579 F.2d 916
Rebecca E. HENRY et al., Plaintiffs-Appellants,
CLARKSDALE MUNICIPAL SEPARATE SCHOOL DISTRICT et al.,
United States Court of Appeals,
Sept. 7, 1978.
Melvyn R. Leventhal, Jack Greenberg, New York City, David Norman, Asst. Atty. Gen., Civ. Rights Div., U.S. Dept. of Justice, Washington, D.C., for plaintiffs-appellants.
Semmes Luckett, Clarksdale, Miss., for defendants-appellees.
Appeal from the United States District Court for the Northern District of Mississippi.
Before COLEMAN, TJOFLAT, and FAY, Circuit Judges.
This is the fifth time this case has been before the Court in some form.1 In 1964, the plaintiffs initially filed suit, seeking the elimination of racial segregation in the Clarksdale Municipal Separate School District, being the first desegregation case filed in the Northern District of Mississippi. The School District proposed to eliminate school segregation by dividing the district into attendance zones. At the time, this was a unique proposal for a Mississippi school district, for most districts were urging the acceptance of "freedom of choice" plans. The first three appeals were concerned with substantive issues determining the type desegregation plan to be implemented. In the fourth appeal we addressed the issue of providing bus transportation for children. Now, we are compelled to decide whether certain attorneys fees are due the plaintiffs.
Throughout the early history of this litigation, the plaintiffs made no mention of attorneys fees. Further, no time records were kept of attorney hours expended. The first request for fees was not tendered until the last appeal. We then ordered:
(T)he district court upon the entry of a final order in this case, is directed to grant appellees' request for reasonable attorneys' fees incurred since July 1, 1972. The district court shall also grant a hearing to determine whether or not the appellants' actions were carried out in an "unreasonable and obdurately obstinate" manner in the years preceding July 1, 1972, so as to entitle appellees to be awarded reasonable attorneys' fees for services before that date.
Henry v. Clarksdale Municipal Separate School District, 5 Cir. 1973, 480 F.2d 583, 585-86 (Clarksdale IV ). The District Court assessed fees for post-July 1, 1972, legal services, and those fees have been paid.
The plaintiffs argued that they are also entitled to fees for efforts prior to July 1, 1972, because the defendants had acted unreasonably and stubbornly throughout the entire litigation. The District Court (Judge Keady) disagreed. Rather, it found as a fact that the defendants had not acted in an "unreasonable and obdurately obstinate" manner during the course of desegregation. Such a finding of fact may be overturned only if the record reveals that the finding was clearly erroneous. Rule 52, F.R.Civ.P. Our appraisal of the record shows that the District Court had ample reasons to support his finding. Thus no fees were due the plaintiffs for litigation before July 1, 1972, judged by the standard established in our order reported at 480 F.2d 585-86.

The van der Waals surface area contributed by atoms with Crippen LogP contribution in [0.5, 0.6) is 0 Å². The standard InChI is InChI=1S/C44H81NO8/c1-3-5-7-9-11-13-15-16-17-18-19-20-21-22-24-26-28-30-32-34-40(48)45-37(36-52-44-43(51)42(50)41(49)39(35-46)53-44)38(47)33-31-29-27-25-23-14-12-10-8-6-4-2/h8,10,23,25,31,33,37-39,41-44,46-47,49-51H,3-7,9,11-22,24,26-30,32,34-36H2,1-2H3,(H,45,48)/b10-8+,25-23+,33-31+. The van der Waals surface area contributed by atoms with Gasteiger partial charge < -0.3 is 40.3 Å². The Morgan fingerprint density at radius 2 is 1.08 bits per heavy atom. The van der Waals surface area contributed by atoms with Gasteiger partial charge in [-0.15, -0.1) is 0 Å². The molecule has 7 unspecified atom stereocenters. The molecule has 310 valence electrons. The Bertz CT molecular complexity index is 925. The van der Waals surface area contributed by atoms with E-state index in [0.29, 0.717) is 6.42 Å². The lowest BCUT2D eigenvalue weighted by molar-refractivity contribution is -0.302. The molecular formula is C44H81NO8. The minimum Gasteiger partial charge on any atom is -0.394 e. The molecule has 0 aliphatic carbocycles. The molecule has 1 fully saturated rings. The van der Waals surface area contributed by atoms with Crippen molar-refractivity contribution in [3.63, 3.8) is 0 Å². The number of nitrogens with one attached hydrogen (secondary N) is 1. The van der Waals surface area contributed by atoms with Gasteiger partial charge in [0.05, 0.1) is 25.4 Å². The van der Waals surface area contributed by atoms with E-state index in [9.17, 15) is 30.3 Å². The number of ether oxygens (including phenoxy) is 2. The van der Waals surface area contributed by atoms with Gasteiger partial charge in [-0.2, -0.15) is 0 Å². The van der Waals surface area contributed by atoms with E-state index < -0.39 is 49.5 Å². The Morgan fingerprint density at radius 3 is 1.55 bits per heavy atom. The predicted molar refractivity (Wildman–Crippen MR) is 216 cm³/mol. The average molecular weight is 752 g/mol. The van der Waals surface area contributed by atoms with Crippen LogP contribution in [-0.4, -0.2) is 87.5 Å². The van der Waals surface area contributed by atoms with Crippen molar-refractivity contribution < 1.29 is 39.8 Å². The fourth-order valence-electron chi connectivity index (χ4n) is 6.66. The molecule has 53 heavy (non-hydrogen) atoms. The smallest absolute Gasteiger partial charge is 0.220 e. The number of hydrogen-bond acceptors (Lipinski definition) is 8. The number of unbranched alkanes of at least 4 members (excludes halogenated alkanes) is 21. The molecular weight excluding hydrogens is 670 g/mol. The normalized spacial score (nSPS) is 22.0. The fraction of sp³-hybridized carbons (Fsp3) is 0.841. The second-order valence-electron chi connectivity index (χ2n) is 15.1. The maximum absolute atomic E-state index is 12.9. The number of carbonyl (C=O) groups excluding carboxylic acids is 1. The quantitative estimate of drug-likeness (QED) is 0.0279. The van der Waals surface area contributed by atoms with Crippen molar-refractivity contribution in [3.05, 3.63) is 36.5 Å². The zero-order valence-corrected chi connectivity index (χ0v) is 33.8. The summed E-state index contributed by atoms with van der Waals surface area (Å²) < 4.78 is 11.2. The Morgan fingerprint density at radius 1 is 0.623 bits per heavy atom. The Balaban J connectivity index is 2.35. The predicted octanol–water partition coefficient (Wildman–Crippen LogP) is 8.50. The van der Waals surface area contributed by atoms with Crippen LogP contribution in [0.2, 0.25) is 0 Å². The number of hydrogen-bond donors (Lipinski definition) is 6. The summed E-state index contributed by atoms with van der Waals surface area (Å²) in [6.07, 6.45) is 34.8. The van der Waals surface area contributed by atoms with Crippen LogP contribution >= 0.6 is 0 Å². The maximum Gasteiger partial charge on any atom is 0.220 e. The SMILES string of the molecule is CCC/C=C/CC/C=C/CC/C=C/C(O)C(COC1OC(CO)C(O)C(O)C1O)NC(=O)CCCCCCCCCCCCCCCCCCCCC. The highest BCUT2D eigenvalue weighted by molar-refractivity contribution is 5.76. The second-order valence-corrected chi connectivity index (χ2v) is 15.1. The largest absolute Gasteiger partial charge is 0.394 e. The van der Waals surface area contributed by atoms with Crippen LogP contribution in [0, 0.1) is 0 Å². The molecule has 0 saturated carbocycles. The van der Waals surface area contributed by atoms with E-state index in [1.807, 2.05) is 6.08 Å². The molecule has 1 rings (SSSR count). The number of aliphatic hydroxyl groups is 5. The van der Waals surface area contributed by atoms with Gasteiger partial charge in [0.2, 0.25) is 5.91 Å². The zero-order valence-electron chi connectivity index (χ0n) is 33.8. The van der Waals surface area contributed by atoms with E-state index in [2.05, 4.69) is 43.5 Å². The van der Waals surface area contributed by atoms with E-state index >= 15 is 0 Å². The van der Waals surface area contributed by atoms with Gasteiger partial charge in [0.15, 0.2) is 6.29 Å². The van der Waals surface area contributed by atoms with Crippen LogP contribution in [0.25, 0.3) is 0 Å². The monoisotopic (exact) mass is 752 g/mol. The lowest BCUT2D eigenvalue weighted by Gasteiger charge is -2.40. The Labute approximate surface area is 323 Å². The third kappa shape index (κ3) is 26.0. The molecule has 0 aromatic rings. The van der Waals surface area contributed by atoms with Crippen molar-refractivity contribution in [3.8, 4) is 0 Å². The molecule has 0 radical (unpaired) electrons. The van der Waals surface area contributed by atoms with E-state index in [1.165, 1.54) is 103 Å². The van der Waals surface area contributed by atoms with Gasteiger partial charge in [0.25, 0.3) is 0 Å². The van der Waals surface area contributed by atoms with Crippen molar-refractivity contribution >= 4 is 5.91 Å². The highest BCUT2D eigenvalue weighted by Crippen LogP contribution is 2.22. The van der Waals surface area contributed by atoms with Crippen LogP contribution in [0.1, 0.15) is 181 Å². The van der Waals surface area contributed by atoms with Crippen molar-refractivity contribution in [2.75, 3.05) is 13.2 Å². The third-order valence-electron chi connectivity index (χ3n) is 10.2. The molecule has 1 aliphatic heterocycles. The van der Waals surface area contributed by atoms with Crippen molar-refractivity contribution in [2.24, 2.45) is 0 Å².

Plaintiffs urge, however, that attorneys fees for services rendered during the entire litigation should be awarded pursuant to Section 718 of the Education Amendments Act of 1972, 20 U.S.C.A. § 1617.2 Plaintiffs say that because the case was Pending before the District Court at the time § 718 was passed, fees should be awarded retroactively to the beginning of the litigation. Bradley v. School Board of City of Richmond, 416 U.S. 696, 94 S.Ct. 2006, 40 L.Ed.2d 476 (1974).
At the time § 718 was enacted, all definitive or substantive orders of this Court and the District Court for desegregating the Clarksdale public schools as to students, faculty, staff, and services had been entered and were being complied with. There were no pending appeals of any sort. Moreover, when § 718 was enacted, no motion had been filed for attorneys fees which had not been disposed of, nor had such a claim ever been made. The only District Court order after the passage of § 718 was to require that bus transportation be provided by the School District, pursuant to plaintiffs' motion. No active issues were present before the motion for bus transportation. The question presented to us is whether a supplemental motion, filed many months after all other issues had been decided and no appealable orders remained, reopens the entire litigation for the purpose of allowing attorneys fees under § 718. We believe that it does not.
In Bradley v. School District of City of Richmond, supra, the Supreme Court held that § 718 was applicable to litigation predating, but pending on appeal on, the effective date of the statute unless the award would cause "manifest injustice". Thompson v. Madison County Board of Education, 5 Cir. 1974, 496 F.2d 682, 690. The opinion further stated that the language of § 718 gives implicit support for applying it to all pending cases. Bradley v. School District of City of Richmond, supra, 416 U.S. at 716, 94 S.Ct. at 2018. To apply § 718 retroactively, a case must have an "active" issue pending on the date of its enactment, see Rainey v. Jackson State College, 5 Cir. 1977, 551 F.2d 672, 676.
Since most school cases involve relief of an injunctive nature, district courts will maintain jurisdiction long after determining the issues in controversy. "The ultimate approach to finality must be an individual and pragmatic one. Such a matter should be committed to the determination of the trial court." Johnson v. Combs, 5 Cir. 1972, 471 F.2d 84, 87.
As we read it, the District Court held that the issues of the original desegregation suit, filed in 1964, had been finally adjudicated before § 718 was passed. In other words, no active issue was pending.